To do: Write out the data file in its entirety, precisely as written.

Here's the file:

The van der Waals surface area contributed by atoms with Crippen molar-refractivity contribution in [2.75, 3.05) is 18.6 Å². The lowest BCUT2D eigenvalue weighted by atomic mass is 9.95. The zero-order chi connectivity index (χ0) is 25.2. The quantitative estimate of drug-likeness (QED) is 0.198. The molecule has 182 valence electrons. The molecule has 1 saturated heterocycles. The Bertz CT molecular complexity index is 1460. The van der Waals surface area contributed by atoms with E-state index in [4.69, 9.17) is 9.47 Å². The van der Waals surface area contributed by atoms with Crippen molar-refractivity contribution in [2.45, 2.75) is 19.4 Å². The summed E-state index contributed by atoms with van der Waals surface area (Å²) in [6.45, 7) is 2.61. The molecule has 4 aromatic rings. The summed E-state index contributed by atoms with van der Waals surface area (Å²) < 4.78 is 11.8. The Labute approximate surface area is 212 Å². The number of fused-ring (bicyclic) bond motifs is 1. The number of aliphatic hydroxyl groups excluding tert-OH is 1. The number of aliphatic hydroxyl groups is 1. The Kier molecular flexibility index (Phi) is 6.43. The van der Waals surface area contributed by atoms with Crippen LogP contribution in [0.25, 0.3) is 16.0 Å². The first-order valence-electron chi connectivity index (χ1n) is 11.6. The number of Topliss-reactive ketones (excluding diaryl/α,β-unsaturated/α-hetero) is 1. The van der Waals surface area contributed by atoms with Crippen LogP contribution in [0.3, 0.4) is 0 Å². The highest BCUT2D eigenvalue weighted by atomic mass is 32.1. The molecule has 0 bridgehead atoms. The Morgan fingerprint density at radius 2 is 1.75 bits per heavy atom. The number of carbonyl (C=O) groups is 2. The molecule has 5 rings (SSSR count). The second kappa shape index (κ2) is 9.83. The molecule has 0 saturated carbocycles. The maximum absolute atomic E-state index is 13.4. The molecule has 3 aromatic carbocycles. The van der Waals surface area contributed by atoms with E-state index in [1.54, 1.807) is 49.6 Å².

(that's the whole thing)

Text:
The van der Waals surface area contributed by atoms with Crippen molar-refractivity contribution in [2.75, 3.05) is 18.6 Å². The lowest BCUT2D eigenvalue weighted by atomic mass is 9.95. The zero-order chi connectivity index (χ0) is 25.2. The quantitative estimate of drug-likeness (QED) is 0.198. The molecule has 182 valence electrons. The molecule has 1 saturated heterocycles. The Bertz CT molecular complexity index is 1460. The van der Waals surface area contributed by atoms with E-state index in [4.69, 9.17) is 9.47 Å². The van der Waals surface area contributed by atoms with Crippen molar-refractivity contribution in [2.45, 2.75) is 19.4 Å². The summed E-state index contributed by atoms with van der Waals surface area (Å²) in [6.45, 7) is 2.61. The molecule has 4 aromatic rings. The summed E-state index contributed by atoms with van der Waals surface area (Å²) < 4.78 is 11.8. The Labute approximate surface area is 212 Å². The number of fused-ring (bicyclic) bond motifs is 1. The number of aliphatic hydroxyl groups excluding tert-OH is 1. The number of aliphatic hydroxyl groups is 1. The Kier molecular flexibility index (Phi) is 6.43. The van der Waals surface area contributed by atoms with Crippen LogP contribution in [0.25, 0.3) is 16.0 Å². The first-order valence-electron chi connectivity index (χ1n) is 11.6. The number of Topliss-reactive ketones (excluding diaryl/α,β-unsaturated/α-hetero) is 1. The van der Waals surface area contributed by atoms with Crippen LogP contribution in [0.3, 0.4) is 0 Å². The highest BCUT2D eigenvalue weighted by atomic mass is 32.1. The molecule has 0 bridgehead atoms. The Morgan fingerprint density at radius 2 is 1.75 bits per heavy atom. The number of carbonyl (C=O) groups is 2. The molecule has 5 rings (SSSR count). The second kappa shape index (κ2) is 9.83. The molecule has 0 saturated carbocycles. The maximum absolute atomic E-state index is 13.4. The molecule has 3 aromatic carbocycles. The van der Waals surface area contributed by atoms with E-state index in [1.54, 1.807) is 49.6 Å².